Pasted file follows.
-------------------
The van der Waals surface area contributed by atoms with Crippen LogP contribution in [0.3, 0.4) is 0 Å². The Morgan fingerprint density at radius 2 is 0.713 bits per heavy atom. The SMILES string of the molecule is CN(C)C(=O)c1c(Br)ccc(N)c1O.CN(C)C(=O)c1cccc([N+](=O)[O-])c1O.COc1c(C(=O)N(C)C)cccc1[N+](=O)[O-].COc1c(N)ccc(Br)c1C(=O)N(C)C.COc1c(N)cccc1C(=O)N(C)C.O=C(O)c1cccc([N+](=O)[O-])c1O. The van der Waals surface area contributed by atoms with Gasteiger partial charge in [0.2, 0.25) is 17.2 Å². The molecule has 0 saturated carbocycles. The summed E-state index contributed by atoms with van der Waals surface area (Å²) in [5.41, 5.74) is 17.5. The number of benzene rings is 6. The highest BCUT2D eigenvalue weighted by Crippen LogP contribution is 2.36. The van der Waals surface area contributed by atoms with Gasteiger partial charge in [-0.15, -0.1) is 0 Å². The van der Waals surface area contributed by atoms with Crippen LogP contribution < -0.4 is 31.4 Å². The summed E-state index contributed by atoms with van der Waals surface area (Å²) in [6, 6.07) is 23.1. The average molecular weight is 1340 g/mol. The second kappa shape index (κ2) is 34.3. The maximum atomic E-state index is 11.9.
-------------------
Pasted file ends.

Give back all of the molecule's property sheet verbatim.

The van der Waals surface area contributed by atoms with Crippen LogP contribution in [0.3, 0.4) is 0 Å². The Morgan fingerprint density at radius 2 is 0.713 bits per heavy atom. The SMILES string of the molecule is CN(C)C(=O)c1c(Br)ccc(N)c1O.CN(C)C(=O)c1cccc([N+](=O)[O-])c1O.COc1c(C(=O)N(C)C)cccc1[N+](=O)[O-].COc1c(N)ccc(Br)c1C(=O)N(C)C.COc1c(N)cccc1C(=O)N(C)C.O=C(O)c1cccc([N+](=O)[O-])c1O. The van der Waals surface area contributed by atoms with Gasteiger partial charge in [0.2, 0.25) is 17.2 Å². The molecule has 0 saturated carbocycles. The summed E-state index contributed by atoms with van der Waals surface area (Å²) in [5.41, 5.74) is 17.5. The number of benzene rings is 6. The highest BCUT2D eigenvalue weighted by Crippen LogP contribution is 2.36. The van der Waals surface area contributed by atoms with Gasteiger partial charge in [-0.15, -0.1) is 0 Å². The van der Waals surface area contributed by atoms with Crippen LogP contribution < -0.4 is 31.4 Å². The summed E-state index contributed by atoms with van der Waals surface area (Å²) in [6, 6.07) is 23.1. The average molecular weight is 1340 g/mol. The second kappa shape index (κ2) is 34.3. The maximum atomic E-state index is 11.9.